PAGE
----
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- Subject: Re: Selenophobia
- From: Ahmed Charles <acharles@...>
- Date: Tue, 28 Mar 2017 06:11:08 +0000
On 3/25/2017 1:57 PM, Tim Hill wrote:
>> On Mar 25, 2017, at 3:53 AM, Joseph Manning <email@example.com> wrote:
>> On 2017-Mar-25 (Sat) at 12:42 (+0200), steve donovan wrote:
>> Yes! In fact, 1-based indexing is one of the ( several ) reasons
>> that I like Lua. I detest either using, or teaching, the unnatural
>> "0 to length-1" pattern of many other "high-level"(?) languages.
>> But you're right -- "each to their own". 0 versus 1 debates are
>> similar to emacs versus vi debates :-)
> To my mind both have their place. 0-based indexing makes perfect sense in C, where indexing is little more than syntactic sugar over pointer+offset anyway — but really that’s because C was designed (to my mind) as a reified assembly language anyway. However, once you get into higher abstractions (such as any decent script language) 0-based ceases to have much validity imho.
I usually prefer to not debate 0 vs 1 based indexing but I also think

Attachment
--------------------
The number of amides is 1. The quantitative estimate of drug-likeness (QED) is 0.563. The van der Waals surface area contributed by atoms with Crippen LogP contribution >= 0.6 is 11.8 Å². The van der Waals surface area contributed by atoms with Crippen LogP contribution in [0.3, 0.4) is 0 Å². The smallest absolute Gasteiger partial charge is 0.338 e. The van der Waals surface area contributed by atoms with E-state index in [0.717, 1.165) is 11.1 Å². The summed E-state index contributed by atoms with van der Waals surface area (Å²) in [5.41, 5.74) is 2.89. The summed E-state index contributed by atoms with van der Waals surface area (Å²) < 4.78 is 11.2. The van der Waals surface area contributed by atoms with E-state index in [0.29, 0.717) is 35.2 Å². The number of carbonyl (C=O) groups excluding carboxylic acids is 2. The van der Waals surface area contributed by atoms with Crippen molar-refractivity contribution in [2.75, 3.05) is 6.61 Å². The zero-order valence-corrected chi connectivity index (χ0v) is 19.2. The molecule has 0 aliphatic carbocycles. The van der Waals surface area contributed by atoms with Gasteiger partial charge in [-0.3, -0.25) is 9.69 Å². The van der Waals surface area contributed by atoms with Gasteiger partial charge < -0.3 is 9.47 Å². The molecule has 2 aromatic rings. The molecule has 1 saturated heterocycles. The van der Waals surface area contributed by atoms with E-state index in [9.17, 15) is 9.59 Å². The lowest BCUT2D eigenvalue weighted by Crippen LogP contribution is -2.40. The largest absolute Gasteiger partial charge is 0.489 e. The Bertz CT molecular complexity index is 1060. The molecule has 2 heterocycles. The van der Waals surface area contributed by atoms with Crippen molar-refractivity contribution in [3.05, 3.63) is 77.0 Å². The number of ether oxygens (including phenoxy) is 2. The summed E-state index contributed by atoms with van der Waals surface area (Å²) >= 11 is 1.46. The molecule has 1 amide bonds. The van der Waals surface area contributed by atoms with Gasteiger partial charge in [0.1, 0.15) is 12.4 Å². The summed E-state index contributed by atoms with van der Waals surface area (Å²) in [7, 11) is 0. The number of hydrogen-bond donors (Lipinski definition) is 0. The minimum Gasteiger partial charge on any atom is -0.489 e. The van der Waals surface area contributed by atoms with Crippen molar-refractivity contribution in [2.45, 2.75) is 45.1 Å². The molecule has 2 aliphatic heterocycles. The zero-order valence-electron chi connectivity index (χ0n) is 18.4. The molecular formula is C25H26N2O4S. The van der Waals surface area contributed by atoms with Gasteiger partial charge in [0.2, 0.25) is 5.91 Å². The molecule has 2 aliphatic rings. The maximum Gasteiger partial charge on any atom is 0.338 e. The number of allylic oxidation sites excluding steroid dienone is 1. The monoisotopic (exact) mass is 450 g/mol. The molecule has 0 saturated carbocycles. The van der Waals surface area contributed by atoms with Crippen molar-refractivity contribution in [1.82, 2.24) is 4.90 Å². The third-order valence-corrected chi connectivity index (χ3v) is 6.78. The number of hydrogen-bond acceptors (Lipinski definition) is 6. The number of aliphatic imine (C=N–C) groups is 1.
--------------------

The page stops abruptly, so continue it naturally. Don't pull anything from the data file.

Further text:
that believing 0 based indexing ceases to make sense for higher level
languages is ignoring important mathematical properties of programming
In this case, it's the fact that a sequence of N things has N+1
positions, at the beginning of each element and just past the last
element. This allows the use of open ended ranges, meaning [a, b), where
a is in the range and b is not. This allows specifying the empty range.
All ranges in Lua are [a, b] and therefore, specifying the empty range
is either impossible or requires using [a, a-1], which most functions
don't specify as being well-formed.
So, yes, if all you ever need is iteration over a sequence, then it
doesn't matter what base is used. But when ranges (including empty ones)
are desired, the natural affinity between 0-based indexing and open
ended ranges does make things easier without lots of special cases.